Not All Who Wander Are Lost. A Lot of Them Are, Though, Actually Lost.

Steph - one of my best friends who lives in my computer - said she thought it was brave that I post about depression. It was a nice thing to say, but I don't feel like it's brave. Maybe if it was twenty or thirty years ago, or if I had a job that I was afraid would be affected. Maybe if I'd ever talked about it and been met with anything but sympathy and understanding (well, I did work with one woman who regularly said of one customer - "she's crazy - I think she's on Prozac or something", but she was more clueless than anything).

I feel braver (because I'm more ashamed) admitting that yesterday I said I would take my mom to the new outlet mall in Kanata, and instead of looking up where it was before we went, which I could SO EASILY have done, I relied on my GPS, which was stupid since it was a new address. I have no sense of direction, but with routine and a GPS I've been able to fake my way into being a much more confident driver than I used to be. My friend Margot, who is eminently sensible and capable, always says that maps are infinitely better than GPS... things (how the hell do you write a plural form of GPS?), and I always shrug in what I hope is an attractive manner and gaily exclaim that maps are Greek to me and my GPS has never let me down yet (well, there was that time in Nova Scotia that we were trying to get to a public beach and it led us to some sort of military base, but that was a long time ago and a different GPS that might have had a grudge against us because I made fun of its pronunciation of French street names).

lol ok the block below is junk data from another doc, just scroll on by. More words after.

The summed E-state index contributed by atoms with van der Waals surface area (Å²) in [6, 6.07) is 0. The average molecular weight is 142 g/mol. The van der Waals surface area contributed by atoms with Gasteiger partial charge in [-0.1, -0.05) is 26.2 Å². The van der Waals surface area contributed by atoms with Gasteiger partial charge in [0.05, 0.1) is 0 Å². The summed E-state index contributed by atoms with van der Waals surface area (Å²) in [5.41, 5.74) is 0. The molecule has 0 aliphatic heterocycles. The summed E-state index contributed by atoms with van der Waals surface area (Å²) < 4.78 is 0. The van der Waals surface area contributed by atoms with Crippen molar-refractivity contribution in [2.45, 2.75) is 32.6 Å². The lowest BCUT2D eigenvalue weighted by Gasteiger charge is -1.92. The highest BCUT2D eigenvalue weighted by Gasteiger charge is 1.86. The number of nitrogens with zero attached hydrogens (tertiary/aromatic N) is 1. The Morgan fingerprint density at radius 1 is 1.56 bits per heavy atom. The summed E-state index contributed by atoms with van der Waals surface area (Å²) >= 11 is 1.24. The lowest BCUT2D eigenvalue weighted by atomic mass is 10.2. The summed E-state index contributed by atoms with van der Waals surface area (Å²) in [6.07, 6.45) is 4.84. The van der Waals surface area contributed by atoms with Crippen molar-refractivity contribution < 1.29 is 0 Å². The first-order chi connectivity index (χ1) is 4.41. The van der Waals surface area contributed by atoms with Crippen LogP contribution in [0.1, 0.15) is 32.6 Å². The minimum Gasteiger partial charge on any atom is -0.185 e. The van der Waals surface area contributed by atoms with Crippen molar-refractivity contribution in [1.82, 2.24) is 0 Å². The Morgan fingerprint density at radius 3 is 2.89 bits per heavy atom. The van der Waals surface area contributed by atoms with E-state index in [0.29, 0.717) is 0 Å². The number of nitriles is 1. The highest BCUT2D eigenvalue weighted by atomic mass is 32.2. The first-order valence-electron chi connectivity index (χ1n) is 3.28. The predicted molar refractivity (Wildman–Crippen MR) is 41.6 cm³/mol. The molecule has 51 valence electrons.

"Lost" by Najwa A. Marafie

So. I picked my mom up around 9:45 a.m. and tried to punch in the address. I should have had alarm bells going off right away when it wouldn't let me enter the right street number, but I just punched in one that I thought was close enough. We hit the highway and took the advised exit and turned on the street and.... came to a gravel dead end. Hoping against hope, I turned around and headed down the street the other way, but it soon became apparent that the street numbers were going down instead of up. I pulled into a Park and Ride and pulled out my phone and tried to look confident that I knew what I was doing, while swallowing a rising sense of panic and desperation.

It's worth noting that my mother is a lovely woman, but very short on patience, and even though she has even less of a sense of direction than I do and was not able to offer a single helpful suggestion, she was radiating a clear sense of disapproval. In fact, when I had first started to program the GPS she had said "what do you need that for? It's just by the Canadian Tire Centre". I asked her if she knew exactly how to get to the Canadian Tire Centre and she said "no".